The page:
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feminism and mental health: challenging stigma and creating change

Women’s mental health is under serious strain. One in six Australian women experience depression and a further one in three have Generalised Anxiety Disorder (GAD). Women are also more likely than men to develop an eating disorder and are at a heightened risk of PTSD.

Things are even worse for Indigenous women in Australia. 33.2% of Indigenous Australians have reported experiencing high psychological distress and, shockingly, the suicide rate amongst Indigenous peoples in Australia is twice as high as it is for non-Indigenous people.

Recent progress has improved gender equality in Australia. However, there is still much to be done to alleviate gender-based discrimination, inequity, and systemic oppression. Though mental health is a complex issue, we cannot afford to ignore the stigmas and pervasive beliefs that continue to reinforce gender-based inequities today.

Understanding Gender Discrimination

Everyone experiences challenges and strain in their lives. However, women are more likely to develop conditions like anxiety and depression due to avoidable inequities in society at large. Gendered inequities, like lower income, reduced access to healthcare, and gendered occupational segregation, disproportionately affect women and undermine their mental wellbeing. This sentiment is echoed by a recent study published in BMC Public Health.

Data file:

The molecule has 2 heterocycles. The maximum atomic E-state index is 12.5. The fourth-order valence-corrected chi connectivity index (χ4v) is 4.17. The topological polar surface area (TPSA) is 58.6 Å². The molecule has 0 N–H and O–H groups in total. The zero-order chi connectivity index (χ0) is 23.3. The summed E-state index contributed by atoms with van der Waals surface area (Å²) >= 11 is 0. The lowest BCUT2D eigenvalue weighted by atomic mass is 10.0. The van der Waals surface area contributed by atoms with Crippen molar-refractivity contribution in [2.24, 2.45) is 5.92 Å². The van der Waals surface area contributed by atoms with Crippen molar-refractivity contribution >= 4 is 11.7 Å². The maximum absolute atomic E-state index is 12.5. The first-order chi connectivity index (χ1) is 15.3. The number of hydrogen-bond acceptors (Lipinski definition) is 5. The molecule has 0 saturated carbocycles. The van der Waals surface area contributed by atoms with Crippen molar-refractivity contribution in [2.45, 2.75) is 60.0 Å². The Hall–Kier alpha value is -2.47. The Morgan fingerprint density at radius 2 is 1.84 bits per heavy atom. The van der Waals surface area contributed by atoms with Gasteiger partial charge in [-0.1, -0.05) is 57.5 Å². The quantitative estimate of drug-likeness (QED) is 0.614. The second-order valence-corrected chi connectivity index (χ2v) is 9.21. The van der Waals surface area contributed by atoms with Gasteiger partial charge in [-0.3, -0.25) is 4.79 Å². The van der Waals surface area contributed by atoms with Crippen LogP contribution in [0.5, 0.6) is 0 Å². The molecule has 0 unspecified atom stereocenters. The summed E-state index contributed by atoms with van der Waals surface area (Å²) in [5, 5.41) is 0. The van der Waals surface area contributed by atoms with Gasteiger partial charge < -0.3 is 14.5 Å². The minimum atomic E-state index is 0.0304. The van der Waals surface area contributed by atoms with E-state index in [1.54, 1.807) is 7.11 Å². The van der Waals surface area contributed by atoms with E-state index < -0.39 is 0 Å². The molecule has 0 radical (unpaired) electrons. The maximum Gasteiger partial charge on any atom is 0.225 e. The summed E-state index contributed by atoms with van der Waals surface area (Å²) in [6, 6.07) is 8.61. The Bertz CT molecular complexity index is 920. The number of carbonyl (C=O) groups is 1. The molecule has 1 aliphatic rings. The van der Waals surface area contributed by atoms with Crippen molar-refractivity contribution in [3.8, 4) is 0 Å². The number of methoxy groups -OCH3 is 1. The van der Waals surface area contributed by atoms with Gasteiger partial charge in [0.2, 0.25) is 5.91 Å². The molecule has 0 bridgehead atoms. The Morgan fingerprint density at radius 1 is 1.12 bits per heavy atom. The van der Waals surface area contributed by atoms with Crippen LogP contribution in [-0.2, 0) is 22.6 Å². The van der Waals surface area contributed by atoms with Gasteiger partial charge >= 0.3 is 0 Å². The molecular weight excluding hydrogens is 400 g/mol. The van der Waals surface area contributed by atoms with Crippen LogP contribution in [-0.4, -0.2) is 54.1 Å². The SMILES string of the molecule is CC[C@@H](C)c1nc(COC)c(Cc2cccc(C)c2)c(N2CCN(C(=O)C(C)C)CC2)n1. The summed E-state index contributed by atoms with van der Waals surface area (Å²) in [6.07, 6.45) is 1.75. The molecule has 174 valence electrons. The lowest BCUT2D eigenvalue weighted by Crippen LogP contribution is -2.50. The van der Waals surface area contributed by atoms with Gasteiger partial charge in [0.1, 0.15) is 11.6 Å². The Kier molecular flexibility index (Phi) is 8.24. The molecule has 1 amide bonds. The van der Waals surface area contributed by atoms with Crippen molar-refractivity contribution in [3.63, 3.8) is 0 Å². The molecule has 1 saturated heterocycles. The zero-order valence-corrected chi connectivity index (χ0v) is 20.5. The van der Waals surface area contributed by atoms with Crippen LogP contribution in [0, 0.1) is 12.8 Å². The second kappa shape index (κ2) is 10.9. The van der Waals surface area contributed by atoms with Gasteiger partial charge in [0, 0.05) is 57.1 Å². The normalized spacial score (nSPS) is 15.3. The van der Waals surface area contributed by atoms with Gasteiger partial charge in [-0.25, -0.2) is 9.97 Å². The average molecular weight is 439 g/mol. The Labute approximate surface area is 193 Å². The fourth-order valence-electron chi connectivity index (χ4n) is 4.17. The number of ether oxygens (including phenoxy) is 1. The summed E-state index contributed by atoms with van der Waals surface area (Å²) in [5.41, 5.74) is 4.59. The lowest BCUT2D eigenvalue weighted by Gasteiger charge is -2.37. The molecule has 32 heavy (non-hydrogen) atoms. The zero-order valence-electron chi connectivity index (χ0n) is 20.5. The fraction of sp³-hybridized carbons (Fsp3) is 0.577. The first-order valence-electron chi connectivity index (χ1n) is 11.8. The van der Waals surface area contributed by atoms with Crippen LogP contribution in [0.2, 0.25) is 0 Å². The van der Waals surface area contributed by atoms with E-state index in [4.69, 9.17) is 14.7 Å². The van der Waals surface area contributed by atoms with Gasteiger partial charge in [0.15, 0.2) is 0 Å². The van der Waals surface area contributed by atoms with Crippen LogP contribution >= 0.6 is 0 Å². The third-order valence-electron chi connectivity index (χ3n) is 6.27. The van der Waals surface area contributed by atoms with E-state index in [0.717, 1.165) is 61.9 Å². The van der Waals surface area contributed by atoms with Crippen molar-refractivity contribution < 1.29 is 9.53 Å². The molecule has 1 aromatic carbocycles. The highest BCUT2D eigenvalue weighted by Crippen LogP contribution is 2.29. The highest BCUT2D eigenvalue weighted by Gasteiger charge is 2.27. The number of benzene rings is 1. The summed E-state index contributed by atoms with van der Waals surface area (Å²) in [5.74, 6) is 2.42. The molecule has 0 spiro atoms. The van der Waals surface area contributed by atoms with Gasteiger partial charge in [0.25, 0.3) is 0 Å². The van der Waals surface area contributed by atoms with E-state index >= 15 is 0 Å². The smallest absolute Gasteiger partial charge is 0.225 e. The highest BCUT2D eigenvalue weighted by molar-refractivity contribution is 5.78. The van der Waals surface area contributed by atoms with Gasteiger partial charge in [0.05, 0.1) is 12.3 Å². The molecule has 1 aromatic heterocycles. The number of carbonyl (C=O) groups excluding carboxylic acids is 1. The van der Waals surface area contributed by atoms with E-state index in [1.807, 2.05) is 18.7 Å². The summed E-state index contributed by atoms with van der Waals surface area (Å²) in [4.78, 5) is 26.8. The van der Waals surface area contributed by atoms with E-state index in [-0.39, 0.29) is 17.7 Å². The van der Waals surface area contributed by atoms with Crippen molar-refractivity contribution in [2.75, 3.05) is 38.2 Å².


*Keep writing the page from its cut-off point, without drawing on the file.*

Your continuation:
The study, which concentrated on women in Victoria, found that women experienced heightened psychosocial determinants of mental health (domestic violence, loneliness, reduced access to healthcare, etc.) than male peers. These psychosocial determinants were exacerbated by gendered inequities that are still pervasive in Australian society today.

Identifying the psychosocial determinants of gender discrimination and mental health is an important step toward creating change. But we must also commit to tackling the root cause of discrimination by addressing systemic inequality that remains rife across Australia.

Systemic Inequities

Systemic inequities can be difficult to understand. Put simply, systemic inequalities refer to the inequities that are “baked into” a country’s legal, financial, and educational systems. Systemic inequalities can be difficult to identify because some amount of inequality is integral to the smooth functioning of capitalist systems. As such, systemic inequalities often go unnoticed for decades.

However, ignoring gendered systemic inequality has a grave impact on the mental health and wellbeing of Australian women. For example, current inequality in the legal system means that less than 1% of practicing lawyers in Australia are Indigenous. This is a serious issue, as low representation may exacerbate the legal psychosocial determinants of poor mental health amongst Indigenous women.

Fortunately, recent campaigns to alleviate the gendered psychosocial determinants of poor mental health have gained traction. The Department of the Prime Minister and Cabinet (PMC) recently released a discussion paper titled National Strategy to Achieve Gender Equality that identifies key systemic issues like: